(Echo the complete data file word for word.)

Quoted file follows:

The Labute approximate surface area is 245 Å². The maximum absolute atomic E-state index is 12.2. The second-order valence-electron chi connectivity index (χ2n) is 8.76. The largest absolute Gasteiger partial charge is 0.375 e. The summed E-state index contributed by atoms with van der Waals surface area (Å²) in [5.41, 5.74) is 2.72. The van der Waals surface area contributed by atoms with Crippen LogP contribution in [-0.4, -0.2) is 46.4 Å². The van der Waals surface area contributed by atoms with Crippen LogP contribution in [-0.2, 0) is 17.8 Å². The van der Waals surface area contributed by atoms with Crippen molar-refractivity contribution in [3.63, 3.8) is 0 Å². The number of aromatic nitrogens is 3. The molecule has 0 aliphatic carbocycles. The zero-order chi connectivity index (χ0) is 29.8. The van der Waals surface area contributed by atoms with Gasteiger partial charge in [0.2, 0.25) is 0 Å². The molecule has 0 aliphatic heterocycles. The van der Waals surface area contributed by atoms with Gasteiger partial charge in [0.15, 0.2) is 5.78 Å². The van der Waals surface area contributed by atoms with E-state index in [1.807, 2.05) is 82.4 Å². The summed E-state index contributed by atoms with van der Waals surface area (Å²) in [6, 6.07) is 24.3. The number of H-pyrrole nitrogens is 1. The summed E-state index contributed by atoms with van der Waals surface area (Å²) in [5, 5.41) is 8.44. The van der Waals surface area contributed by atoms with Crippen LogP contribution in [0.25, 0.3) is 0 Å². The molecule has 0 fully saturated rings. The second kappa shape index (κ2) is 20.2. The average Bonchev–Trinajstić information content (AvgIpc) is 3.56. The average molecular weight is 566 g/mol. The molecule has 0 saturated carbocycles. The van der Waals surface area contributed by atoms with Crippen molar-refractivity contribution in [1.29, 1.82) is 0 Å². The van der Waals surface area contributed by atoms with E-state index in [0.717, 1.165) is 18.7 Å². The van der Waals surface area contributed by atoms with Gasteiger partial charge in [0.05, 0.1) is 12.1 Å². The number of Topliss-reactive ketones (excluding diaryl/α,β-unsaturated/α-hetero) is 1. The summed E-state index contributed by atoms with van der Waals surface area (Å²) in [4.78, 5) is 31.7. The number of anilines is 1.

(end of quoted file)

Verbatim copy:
The Labute approximate surface area is 245 Å². The maximum absolute atomic E-state index is 12.2. The second-order valence-electron chi connectivity index (χ2n) is 8.76. The largest absolute Gasteiger partial charge is 0.375 e. The summed E-state index contributed by atoms with van der Waals surface area (Å²) in [5.41, 5.74) is 2.72. The van der Waals surface area contributed by atoms with Crippen LogP contribution in [-0.4, -0.2) is 46.4 Å². The van der Waals surface area contributed by atoms with Crippen LogP contribution in [-0.2, 0) is 17.8 Å². The van der Waals surface area contributed by atoms with Crippen molar-refractivity contribution in [3.63, 3.8) is 0 Å². The number of aromatic nitrogens is 3. The molecule has 0 aliphatic carbocycles. The zero-order chi connectivity index (χ0) is 29.8. The van der Waals surface area contributed by atoms with Gasteiger partial charge in [0.2, 0.25) is 0 Å². The molecule has 0 aliphatic heterocycles. The van der Waals surface area contributed by atoms with Gasteiger partial charge in [0.15, 0.2) is 5.78 Å². The van der Waals surface area contributed by atoms with E-state index in [1.807, 2.05) is 82.4 Å². The summed E-state index contributed by atoms with van der Waals surface area (Å²) in [6, 6.07) is 24.3. The number of H-pyrrole nitrogens is 1. The summed E-state index contributed by atoms with van der Waals surface area (Å²) in [5, 5.41) is 8.44. The van der Waals surface area contributed by atoms with Crippen LogP contribution in [0.25, 0.3) is 0 Å². The molecule has 0 fully saturated rings. The second kappa shape index (κ2) is 20.2. The average Bonchev–Trinajstić information content (AvgIpc) is 3.56. The average molecular weight is 566 g/mol. The molecule has 0 saturated carbocycles. The van der Waals surface area contributed by atoms with Crippen molar-refractivity contribution in [1.29, 1.82) is 0 Å². The van der Waals surface area contributed by atoms with E-state index in [0.717, 1.165) is 18.7 Å². The van der Waals surface area contributed by atoms with Gasteiger partial charge in [0.05, 0.1) is 12.1 Å². The number of Topliss-reactive ketones (excluding diaryl/α,β-unsaturated/α-hetero) is 1. The summed E-state index contributed by atoms with van der Waals surface area (Å²) in [4.78, 5) is 31.7. The number of anilines is 1.